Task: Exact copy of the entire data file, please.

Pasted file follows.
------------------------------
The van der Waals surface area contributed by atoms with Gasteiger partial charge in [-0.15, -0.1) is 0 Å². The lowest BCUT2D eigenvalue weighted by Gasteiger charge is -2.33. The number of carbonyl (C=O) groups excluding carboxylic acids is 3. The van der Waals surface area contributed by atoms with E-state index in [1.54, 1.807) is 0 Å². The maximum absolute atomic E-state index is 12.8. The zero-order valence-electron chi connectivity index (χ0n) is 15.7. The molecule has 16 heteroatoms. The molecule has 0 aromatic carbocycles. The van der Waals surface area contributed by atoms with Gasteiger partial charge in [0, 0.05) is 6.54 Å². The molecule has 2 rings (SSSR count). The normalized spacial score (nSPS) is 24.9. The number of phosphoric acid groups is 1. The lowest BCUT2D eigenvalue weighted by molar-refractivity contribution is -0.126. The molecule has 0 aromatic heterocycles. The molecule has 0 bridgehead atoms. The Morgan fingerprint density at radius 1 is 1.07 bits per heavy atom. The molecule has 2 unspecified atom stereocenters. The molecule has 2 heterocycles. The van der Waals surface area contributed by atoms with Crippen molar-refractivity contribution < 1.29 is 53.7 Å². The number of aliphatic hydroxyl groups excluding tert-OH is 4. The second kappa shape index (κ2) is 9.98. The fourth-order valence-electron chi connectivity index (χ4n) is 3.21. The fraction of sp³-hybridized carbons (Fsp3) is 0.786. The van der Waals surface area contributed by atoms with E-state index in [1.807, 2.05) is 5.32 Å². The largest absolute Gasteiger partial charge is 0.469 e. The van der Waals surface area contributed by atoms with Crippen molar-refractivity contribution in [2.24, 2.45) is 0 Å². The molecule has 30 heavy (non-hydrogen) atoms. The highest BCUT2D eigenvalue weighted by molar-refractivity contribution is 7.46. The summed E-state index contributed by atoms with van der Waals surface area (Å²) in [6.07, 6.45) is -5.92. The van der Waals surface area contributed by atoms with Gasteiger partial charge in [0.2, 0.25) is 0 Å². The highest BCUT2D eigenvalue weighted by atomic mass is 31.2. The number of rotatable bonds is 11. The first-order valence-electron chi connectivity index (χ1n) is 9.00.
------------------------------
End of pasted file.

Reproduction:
The van der Waals surface area contributed by atoms with Gasteiger partial charge in [-0.15, -0.1) is 0 Å². The lowest BCUT2D eigenvalue weighted by Gasteiger charge is -2.33. The number of carbonyl (C=O) groups excluding carboxylic acids is 3. The van der Waals surface area contributed by atoms with E-state index in [1.54, 1.807) is 0 Å². The maximum absolute atomic E-state index is 12.8. The zero-order valence-electron chi connectivity index (χ0n) is 15.7. The molecule has 16 heteroatoms. The molecule has 0 aromatic carbocycles. The van der Waals surface area contributed by atoms with Gasteiger partial charge in [0, 0.05) is 6.54 Å². The molecule has 2 rings (SSSR count). The normalized spacial score (nSPS) is 24.9. The number of phosphoric acid groups is 1. The lowest BCUT2D eigenvalue weighted by molar-refractivity contribution is -0.126. The molecule has 0 aromatic heterocycles. The molecule has 0 bridgehead atoms. The Morgan fingerprint density at radius 1 is 1.07 bits per heavy atom. The molecule has 2 unspecified atom stereocenters. The molecule has 2 heterocycles. The van der Waals surface area contributed by atoms with Crippen molar-refractivity contribution < 1.29 is 53.7 Å². The number of aliphatic hydroxyl groups excluding tert-OH is 4. The second kappa shape index (κ2) is 9.98. The fourth-order valence-electron chi connectivity index (χ4n) is 3.21. The fraction of sp³-hybridized carbons (Fsp3) is 0.786. The van der Waals surface area contributed by atoms with E-state index in [1.807, 2.05) is 5.32 Å². The largest absolute Gasteiger partial charge is 0.469 e. The van der Waals surface area contributed by atoms with Crippen molar-refractivity contribution in [2.24, 2.45) is 0 Å². The molecule has 30 heavy (non-hydrogen) atoms. The highest BCUT2D eigenvalue weighted by molar-refractivity contribution is 7.46. The summed E-state index contributed by atoms with van der Waals surface area (Å²) in [6.07, 6.45) is -5.92. The van der Waals surface area contributed by atoms with Gasteiger partial charge in [0.2, 0.25) is 0 Å². The highest BCUT2D eigenvalue weighted by atomic mass is 31.2. The number of rotatable bonds is 11. The first-order valence-electron chi connectivity index (χ1n) is 9.00.